Archive for February, 2012
There’s an easy misconception to have that having fancy java or c# compilers makes it easy to write more robust code. In reality there’s still a lot that can fail when running the application the compiler doesn’t know about. Here’s a bunch I’ve seen, but this list could go on forever.
- Invalid cast errors at runtime
- Does your application break when your database schema changes?
- Does your application fail when incoming XML or JSON changes slightly?
- Do your reports die when a column is renamed?
- Do you fall over when someone types a number that’s too large? When it’s left blank?
- What if someone attempts to do 30% inflation for 50 years?
I guess in short, writing good software is hard. Everything wants to break.
I’ve been looking for a good way to handle our database upgrades and track their changes so that I can see what changes have happened to table structure and stored procedures, when and why, and easily deploy new releases of our applications to different environments. Here’s a bunch of things I’ve tried or heard of. I’m not sure where I will end up yet.
- Use the same environment and database for development and production.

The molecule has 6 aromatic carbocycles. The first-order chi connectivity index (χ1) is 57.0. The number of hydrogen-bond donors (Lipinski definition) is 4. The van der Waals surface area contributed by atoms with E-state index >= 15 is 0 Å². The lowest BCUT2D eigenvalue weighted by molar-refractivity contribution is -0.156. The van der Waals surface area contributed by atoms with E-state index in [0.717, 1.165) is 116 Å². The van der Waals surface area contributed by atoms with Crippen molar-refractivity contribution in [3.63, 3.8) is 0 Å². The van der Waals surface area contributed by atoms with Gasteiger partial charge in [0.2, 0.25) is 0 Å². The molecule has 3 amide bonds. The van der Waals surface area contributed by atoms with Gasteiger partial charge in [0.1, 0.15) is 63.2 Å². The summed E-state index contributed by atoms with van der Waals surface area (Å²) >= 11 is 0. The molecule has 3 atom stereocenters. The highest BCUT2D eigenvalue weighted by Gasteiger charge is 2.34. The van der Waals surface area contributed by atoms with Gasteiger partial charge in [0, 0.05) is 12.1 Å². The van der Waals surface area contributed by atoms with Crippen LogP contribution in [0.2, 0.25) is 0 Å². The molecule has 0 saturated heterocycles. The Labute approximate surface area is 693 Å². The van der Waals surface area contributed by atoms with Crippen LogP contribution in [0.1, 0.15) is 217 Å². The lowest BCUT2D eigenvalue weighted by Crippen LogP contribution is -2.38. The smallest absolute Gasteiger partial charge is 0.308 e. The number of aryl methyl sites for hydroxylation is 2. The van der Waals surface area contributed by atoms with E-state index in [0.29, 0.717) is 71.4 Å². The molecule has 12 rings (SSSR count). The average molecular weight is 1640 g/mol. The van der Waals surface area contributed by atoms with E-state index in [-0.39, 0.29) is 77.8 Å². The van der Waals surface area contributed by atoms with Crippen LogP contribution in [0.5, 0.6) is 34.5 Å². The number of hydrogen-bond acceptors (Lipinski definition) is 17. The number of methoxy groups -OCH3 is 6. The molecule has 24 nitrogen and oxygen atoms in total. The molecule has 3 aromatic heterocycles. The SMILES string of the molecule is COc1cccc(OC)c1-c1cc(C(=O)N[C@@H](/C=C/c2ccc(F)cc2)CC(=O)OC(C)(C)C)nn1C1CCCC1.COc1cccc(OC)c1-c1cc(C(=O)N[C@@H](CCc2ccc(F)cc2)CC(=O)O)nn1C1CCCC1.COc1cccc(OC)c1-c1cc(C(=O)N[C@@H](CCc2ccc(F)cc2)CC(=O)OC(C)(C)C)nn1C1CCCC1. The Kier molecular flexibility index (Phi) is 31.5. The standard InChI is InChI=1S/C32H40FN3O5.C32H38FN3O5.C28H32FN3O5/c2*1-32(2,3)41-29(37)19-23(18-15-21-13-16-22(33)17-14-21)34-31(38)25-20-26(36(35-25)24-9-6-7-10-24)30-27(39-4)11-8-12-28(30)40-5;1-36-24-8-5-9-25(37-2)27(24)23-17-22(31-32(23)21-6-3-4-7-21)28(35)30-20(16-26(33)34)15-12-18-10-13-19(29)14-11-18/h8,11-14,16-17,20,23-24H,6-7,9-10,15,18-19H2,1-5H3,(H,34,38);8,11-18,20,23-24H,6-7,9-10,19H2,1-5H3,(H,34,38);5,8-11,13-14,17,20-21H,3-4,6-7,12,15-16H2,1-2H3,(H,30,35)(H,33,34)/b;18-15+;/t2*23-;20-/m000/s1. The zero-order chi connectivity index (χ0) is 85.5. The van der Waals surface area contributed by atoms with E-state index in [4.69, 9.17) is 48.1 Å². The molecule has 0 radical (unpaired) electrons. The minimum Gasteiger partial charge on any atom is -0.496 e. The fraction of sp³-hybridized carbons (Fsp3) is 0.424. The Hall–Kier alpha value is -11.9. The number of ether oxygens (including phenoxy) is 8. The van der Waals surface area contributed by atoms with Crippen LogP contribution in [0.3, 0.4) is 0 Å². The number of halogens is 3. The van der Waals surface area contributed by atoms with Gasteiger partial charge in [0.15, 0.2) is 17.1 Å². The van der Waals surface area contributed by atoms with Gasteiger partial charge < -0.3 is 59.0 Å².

- Use a database comparison tool to copy changes from the dev database to the production database.
- Write scripts that make your database updates, and run these manually in production. Hopefully the databases don’t diverge.
- Simultaneously try to remember to script out and commit updated stored procedure scripts in a second place that isn’t the same as the release update script.
- Use a tool that makes it easier to make small update scripts, and keep track of the updates that have been run. There’s a bunch of examples:
- South (typically used with django) http://south.aeracode.org/
- ActiveRecord migrations (typically used with rails) http://api.rubyonrails.org/classes/ActiveRecord/Migration.html
- Manatee https://github.com/robconery/Manatee
- Entity Framework Migrations
- Use the visual studio 2010 database projects. This project type saves create tables and create proc statements as individual files, and will calculate the changes to make that happen on your target database. Unfortunately moving changes made in your database first back into the database project is a manual process unless you have premium or ultimate edition of Visual Studio. Also, deploying these changes may require someone with visual studio to be able to connect to the production database.
- Use a tool that integrates with sql management studio (or replaces it entirely) that can track your changes and merge other changes.
I don’t really understand why this isn’t a solved problem yet. Perhaps the best answer is in a completely different direction: a schema-less document database where the application manages the updates to the schema as documents are loaded based on a version field on each document.